While watching the remainder of the Stanley Cup playoffs, San Jose Sharks fans had to experience a severe case of mixed feelings. After all, a disappointing loss in the Western Conference Semi-Final round to the Edmonton Oilers, coupled with the rise of Craig MacTavish’s charges to the penultimate moment in hockey, had to bring forth a frequent sentiment described as, “that could have (and should have) been the Sharks this year.”
I know that there are a few Anaheim Ducks supporters who beg to disagree, but Sharks fans still believe it: had their favorite team dispatched the Oilers in six or seven games, they would have brushed aside their Southern California neighbors with a modicum of trouble and advanced to the Final against Carolina.
The fact that the Hurricanes were the Eastern Conference champs makes the hurt feel a bit stronger. You may recall that on December 10, 2005, the Sharks defeated the Hurricanes, 4-3, in their only regular season meeting. It was a battle between two good teams, and from my perspective at least, between the Sharks and one of their toughest regular season opponents.
Remember how Doug Murray drove Rod Brind’Amour absolutely crazy in the first period with his hard-hitting brand of hockey? Brind’Amour, a disciplined veteran, went cuckoo enough to skate across the ice and interfere with Murray, prompting a penalty against him at 12:28 of the first period. In a frustrating bit that would be repeated later, the Sharks didn’t score on that particular power play, but they used that moment as a bridge to their eventual victory.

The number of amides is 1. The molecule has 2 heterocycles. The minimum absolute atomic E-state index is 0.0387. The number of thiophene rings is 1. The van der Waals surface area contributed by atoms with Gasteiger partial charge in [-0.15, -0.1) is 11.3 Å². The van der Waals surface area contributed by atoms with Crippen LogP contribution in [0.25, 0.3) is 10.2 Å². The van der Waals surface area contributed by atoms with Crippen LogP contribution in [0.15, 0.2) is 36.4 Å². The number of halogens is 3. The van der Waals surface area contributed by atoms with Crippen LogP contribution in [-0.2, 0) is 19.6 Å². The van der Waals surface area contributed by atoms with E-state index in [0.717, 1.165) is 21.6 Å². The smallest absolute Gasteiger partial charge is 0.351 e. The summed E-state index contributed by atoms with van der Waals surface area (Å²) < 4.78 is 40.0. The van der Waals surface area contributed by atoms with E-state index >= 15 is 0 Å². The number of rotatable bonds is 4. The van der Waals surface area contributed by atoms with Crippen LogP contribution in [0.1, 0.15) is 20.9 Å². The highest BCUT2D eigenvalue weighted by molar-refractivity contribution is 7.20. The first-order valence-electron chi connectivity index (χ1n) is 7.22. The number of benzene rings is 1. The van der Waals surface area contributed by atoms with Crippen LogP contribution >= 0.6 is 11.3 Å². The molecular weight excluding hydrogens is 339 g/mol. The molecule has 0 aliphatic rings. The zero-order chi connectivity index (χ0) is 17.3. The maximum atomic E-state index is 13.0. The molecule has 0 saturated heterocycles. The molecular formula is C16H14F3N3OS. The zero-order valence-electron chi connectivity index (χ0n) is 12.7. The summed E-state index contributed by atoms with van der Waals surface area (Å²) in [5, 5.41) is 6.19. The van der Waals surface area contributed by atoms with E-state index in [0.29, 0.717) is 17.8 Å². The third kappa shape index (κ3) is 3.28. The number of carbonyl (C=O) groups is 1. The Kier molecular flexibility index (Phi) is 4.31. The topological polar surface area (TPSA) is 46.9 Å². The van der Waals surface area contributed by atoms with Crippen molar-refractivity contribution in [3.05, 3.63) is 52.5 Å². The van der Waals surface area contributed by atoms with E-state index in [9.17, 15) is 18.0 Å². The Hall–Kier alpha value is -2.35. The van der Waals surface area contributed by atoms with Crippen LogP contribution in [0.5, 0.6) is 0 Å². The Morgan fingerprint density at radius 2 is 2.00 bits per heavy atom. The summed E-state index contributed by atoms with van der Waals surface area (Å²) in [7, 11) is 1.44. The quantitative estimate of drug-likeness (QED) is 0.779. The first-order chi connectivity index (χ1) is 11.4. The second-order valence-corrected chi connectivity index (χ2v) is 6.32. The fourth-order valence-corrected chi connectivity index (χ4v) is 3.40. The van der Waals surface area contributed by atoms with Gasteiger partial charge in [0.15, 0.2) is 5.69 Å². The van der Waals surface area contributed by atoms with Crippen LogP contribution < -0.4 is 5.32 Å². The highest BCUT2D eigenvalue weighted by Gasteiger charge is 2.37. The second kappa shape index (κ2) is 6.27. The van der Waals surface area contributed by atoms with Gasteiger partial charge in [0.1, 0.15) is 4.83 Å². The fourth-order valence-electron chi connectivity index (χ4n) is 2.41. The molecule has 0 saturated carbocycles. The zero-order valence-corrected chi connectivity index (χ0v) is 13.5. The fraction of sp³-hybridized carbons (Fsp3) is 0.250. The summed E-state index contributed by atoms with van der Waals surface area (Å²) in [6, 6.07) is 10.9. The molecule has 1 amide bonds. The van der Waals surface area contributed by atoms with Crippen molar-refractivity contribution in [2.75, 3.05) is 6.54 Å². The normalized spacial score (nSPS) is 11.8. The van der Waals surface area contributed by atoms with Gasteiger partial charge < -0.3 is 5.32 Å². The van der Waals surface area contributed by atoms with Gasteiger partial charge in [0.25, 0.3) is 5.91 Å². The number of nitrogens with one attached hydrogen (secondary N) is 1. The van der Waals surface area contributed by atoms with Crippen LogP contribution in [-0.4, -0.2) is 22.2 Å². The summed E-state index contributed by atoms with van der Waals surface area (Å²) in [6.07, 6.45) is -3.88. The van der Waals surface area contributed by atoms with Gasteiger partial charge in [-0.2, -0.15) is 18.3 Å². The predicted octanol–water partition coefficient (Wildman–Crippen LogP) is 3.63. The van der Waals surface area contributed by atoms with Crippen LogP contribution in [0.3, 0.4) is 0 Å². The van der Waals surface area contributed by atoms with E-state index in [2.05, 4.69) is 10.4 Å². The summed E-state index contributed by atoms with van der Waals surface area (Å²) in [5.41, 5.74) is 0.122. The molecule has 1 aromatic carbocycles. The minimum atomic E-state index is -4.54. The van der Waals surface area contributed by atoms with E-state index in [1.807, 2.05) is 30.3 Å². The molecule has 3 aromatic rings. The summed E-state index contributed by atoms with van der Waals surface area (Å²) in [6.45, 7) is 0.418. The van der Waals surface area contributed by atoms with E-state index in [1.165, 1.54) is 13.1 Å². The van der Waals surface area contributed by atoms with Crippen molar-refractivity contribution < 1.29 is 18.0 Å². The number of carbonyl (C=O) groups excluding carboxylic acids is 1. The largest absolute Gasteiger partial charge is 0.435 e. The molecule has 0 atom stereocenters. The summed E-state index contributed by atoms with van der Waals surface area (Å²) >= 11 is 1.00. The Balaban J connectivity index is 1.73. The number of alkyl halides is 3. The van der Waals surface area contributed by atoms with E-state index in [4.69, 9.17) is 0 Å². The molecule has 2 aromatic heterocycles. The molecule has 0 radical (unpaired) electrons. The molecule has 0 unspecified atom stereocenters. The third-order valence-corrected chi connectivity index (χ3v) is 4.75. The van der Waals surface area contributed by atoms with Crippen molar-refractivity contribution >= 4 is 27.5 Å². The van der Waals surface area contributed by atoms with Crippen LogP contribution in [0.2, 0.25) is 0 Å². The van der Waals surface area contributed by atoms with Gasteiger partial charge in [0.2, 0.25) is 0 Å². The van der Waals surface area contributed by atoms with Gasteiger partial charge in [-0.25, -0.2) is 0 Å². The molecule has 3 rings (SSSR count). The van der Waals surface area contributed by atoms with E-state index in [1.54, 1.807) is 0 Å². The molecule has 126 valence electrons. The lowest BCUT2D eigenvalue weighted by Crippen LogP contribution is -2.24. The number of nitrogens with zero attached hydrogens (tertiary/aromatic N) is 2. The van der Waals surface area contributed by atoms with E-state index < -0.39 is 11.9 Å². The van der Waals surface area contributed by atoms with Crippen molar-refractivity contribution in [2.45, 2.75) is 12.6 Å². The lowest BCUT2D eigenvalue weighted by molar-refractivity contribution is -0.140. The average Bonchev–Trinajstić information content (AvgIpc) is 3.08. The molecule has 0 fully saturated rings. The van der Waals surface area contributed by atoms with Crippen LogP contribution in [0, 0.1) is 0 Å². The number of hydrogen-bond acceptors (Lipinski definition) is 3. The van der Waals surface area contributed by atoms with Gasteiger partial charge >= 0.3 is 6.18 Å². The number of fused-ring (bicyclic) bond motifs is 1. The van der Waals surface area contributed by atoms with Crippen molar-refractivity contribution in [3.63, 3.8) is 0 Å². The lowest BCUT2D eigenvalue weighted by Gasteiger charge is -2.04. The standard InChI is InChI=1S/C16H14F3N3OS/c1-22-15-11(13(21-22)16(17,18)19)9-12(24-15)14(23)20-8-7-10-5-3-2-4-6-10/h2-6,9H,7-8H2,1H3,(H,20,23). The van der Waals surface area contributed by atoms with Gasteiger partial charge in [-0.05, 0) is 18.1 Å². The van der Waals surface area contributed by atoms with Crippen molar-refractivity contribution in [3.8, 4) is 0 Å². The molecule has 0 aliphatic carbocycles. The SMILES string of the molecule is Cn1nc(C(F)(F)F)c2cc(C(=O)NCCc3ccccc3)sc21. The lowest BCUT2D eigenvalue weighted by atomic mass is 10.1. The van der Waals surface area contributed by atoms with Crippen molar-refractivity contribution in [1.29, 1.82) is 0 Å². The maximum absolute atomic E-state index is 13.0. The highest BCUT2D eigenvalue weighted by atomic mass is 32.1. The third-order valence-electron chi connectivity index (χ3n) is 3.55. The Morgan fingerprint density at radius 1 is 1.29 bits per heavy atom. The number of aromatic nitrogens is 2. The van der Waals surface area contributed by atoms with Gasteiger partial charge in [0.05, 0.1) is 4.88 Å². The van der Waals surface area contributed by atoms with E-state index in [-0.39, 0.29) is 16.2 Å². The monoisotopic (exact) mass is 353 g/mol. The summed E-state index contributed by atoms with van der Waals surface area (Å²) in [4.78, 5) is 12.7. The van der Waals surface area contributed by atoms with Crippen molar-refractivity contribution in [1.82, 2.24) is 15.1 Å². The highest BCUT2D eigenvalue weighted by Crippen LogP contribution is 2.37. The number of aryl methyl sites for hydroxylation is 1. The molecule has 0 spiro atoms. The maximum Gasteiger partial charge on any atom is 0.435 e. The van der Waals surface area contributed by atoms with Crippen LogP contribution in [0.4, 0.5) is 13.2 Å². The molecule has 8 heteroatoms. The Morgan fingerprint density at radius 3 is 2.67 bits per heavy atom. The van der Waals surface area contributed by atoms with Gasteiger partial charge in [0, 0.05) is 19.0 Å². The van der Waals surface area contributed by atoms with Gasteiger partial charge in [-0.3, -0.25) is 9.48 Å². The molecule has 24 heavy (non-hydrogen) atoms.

It really must have been difficult for Sharks fans to pick a “favorite,” a team to “root” for (note that I am putting quotation marks around those words) in the Final series this year. As noted earlier, the feelings were and are decidedly mixed.
You could root for Carolina, because you hated the fact that the Oilers won over the Sharks in the playoffs and didn’t want them to get a Cup at the expense of the men in Teal. You could say that developing hockey in North Carolina, which this Canes victory decidedly did, would be great for the game. You could say that the Hurricanes play a solid brand of hockey, and have former Sharks fan favorite Ray Whitney on the roster. You could say that the Cup win would be great for the Hurricanes organization, which made the move from Hartford and have captured hockey’s ultimate prize.
However, you could also root for Edmonton, because of the fact that the best Stanley Cup series of all, leading up to the Final, was the one between the Sharks and the Oilers. You could say that the disappointment of playoff defeat in Round Two could be mollified somewhat by the fact that the winning team won it all, making it almost like losing the Final itself. You could say that an Oilers victory would be a victory for Canada, and small markets in general. You could say that it would be the continuation of a great hockey tradition.